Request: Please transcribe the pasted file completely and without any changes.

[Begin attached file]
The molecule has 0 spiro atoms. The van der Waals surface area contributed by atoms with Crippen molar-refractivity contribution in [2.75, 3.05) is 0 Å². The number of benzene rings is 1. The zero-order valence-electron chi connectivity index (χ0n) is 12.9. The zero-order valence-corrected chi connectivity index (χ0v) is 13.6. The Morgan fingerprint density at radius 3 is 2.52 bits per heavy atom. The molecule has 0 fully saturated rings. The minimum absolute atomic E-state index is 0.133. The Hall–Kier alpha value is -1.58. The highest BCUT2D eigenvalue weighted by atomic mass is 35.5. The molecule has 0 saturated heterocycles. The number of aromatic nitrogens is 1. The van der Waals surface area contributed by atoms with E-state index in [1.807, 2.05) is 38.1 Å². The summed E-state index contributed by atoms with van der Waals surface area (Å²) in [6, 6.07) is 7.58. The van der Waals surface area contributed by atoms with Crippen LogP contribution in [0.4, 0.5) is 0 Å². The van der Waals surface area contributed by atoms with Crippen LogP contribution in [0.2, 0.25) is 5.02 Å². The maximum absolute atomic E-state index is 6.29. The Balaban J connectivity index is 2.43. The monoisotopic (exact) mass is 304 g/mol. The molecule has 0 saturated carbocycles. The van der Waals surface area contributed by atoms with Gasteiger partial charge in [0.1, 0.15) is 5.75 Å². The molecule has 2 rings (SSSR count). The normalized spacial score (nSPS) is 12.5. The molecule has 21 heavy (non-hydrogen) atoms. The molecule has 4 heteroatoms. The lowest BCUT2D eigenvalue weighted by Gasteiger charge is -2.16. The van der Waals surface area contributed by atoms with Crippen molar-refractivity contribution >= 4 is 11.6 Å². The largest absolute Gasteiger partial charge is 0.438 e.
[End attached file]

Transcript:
The molecule has 0 spiro atoms. The van der Waals surface area contributed by atoms with Crippen molar-refractivity contribution in [2.75, 3.05) is 0 Å². The number of benzene rings is 1. The zero-order valence-electron chi connectivity index (χ0n) is 12.9. The zero-order valence-corrected chi connectivity index (χ0v) is 13.6. The Morgan fingerprint density at radius 3 is 2.52 bits per heavy atom. The molecule has 0 fully saturated rings. The minimum absolute atomic E-state index is 0.133. The Hall–Kier alpha value is -1.58. The highest BCUT2D eigenvalue weighted by atomic mass is 35.5. The molecule has 0 saturated heterocycles. The number of aromatic nitrogens is 1. The van der Waals surface area contributed by atoms with E-state index in [1.807, 2.05) is 38.1 Å². The summed E-state index contributed by atoms with van der Waals surface area (Å²) in [6, 6.07) is 7.58. The van der Waals surface area contributed by atoms with Crippen LogP contribution in [0.4, 0.5) is 0 Å². The van der Waals surface area contributed by atoms with Crippen LogP contribution in [0.2, 0.25) is 5.02 Å². The maximum absolute atomic E-state index is 6.29. The Balaban J connectivity index is 2.43. The monoisotopic (exact) mass is 304 g/mol. The molecule has 0 saturated carbocycles. The van der Waals surface area contributed by atoms with Gasteiger partial charge in [0.1, 0.15) is 5.75 Å². The molecule has 2 rings (SSSR count). The normalized spacial score (nSPS) is 12.5. The molecule has 21 heavy (non-hydrogen) atoms. The molecule has 4 heteroatoms. The lowest BCUT2D eigenvalue weighted by Gasteiger charge is -2.16. The van der Waals surface area contributed by atoms with Crippen molar-refractivity contribution >= 4 is 11.6 Å². The largest absolute Gasteiger partial charge is 0.438 e.